Niagara Health partnered with community to recycle and preserve South Niagara site’s natural elements

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Ontario Construction News staff writer

Niagara Health will be commissioning the removal of a woodlot thicket located on the southeast portion of the South Niagara Hospital site, to make way for future construction of the new facility.

Last fall volunteers harvested pin oak acorns from the thicket to be replanted on north edge of the project site in the spring. In the coming weeks, Niagara Health will be investigating opportunities to select harvest suitable trees from the southeast corner of the site to be repurposed and used in, and in support of, the future South Niagara hospital.

After consultation with Indigenous community members, Indigenous Knowledge Keepers spoke to the land to pay respect and explain the new purpose of the area, both its past and its future, connect with Mother Earth, and take time to recognize that the site will be a place of healing for many.

Prior to the thicket removal, community members from the Indigenous community have been invited to extract/harvest materials for their use.

Niagara Health has completed site assessments and reports on the site that include: archeological reports, environmental site assessment reports, a natural heritage assessment and a tree inventory report.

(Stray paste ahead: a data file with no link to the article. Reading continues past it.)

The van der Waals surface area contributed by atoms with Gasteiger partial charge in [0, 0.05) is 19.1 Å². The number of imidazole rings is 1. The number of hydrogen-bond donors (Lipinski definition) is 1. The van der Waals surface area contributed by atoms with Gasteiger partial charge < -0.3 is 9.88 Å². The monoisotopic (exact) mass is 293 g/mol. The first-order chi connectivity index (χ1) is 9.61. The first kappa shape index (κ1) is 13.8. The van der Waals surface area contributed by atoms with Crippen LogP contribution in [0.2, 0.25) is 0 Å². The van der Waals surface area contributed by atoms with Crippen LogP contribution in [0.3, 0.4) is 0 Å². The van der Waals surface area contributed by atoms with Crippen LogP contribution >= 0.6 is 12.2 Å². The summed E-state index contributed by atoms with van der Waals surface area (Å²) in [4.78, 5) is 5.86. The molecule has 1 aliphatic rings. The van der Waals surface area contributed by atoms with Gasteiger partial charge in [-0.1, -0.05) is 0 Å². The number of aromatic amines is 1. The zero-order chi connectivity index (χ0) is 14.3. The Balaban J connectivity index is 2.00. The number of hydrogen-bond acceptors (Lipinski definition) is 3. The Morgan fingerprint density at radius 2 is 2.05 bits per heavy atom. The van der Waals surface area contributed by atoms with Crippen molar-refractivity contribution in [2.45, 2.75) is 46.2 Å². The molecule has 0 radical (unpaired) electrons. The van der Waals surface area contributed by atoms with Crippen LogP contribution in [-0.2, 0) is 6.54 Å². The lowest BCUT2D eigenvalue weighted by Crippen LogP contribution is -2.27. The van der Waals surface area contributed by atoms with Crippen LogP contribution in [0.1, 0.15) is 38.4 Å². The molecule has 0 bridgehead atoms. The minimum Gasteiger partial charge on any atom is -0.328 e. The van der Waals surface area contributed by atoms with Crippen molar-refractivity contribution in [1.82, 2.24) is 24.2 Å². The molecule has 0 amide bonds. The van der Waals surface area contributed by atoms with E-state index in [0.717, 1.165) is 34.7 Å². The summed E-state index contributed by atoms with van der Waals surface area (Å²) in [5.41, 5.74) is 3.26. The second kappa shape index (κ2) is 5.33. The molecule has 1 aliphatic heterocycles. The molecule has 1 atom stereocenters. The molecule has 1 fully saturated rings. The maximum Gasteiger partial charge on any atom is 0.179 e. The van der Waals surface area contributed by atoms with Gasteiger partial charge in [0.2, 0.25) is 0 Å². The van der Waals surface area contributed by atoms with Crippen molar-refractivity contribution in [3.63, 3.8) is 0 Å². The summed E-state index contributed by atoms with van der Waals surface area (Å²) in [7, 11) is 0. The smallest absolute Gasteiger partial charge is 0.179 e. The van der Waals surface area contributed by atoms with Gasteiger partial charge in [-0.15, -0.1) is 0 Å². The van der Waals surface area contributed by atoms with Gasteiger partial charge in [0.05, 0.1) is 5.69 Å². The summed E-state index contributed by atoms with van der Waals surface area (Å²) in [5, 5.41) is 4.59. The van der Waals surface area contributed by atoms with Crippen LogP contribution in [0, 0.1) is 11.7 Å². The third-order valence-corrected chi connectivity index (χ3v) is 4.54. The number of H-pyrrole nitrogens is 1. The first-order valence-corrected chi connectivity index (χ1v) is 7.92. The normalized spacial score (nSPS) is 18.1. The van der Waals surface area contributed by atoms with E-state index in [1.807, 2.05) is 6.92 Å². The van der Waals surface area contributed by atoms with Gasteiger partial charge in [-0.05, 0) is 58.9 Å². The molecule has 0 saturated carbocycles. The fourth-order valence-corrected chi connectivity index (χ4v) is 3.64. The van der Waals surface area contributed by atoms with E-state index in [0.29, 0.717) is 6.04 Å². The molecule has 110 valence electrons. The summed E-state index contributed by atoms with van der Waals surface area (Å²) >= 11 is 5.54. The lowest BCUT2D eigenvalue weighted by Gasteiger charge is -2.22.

The reports noted:

  • No Species at Risk (SAR) or SAR habitat were observed on the property.
  • The thicket measures 3.87 hectares in size – too small to be considered a designated woodland.
  • The woodlot thicket contains only younger trees.
  • No significant natural areas are located within or adjacent to the woodlot thicket.
  • No watercourses or waterbodies located within 30 metres of the woodlot thicket.

Niagara Health plans to remove the woodlot thicket, once province-wide shutdown measures are lifted, to avoid the risk of new habitat species inhabiting the area and to avoid bird-nesting season.

An Outdoor Landscape Design Strategy will set the overall goals and priorities for the outdoor spaces. The outdoor landscape will be designed to “make the best use of nature, provide a connection to nature for all, and provide a healing environment for patients”. The plan includes planting at least 600 new trees to restore the natural environment of the site.

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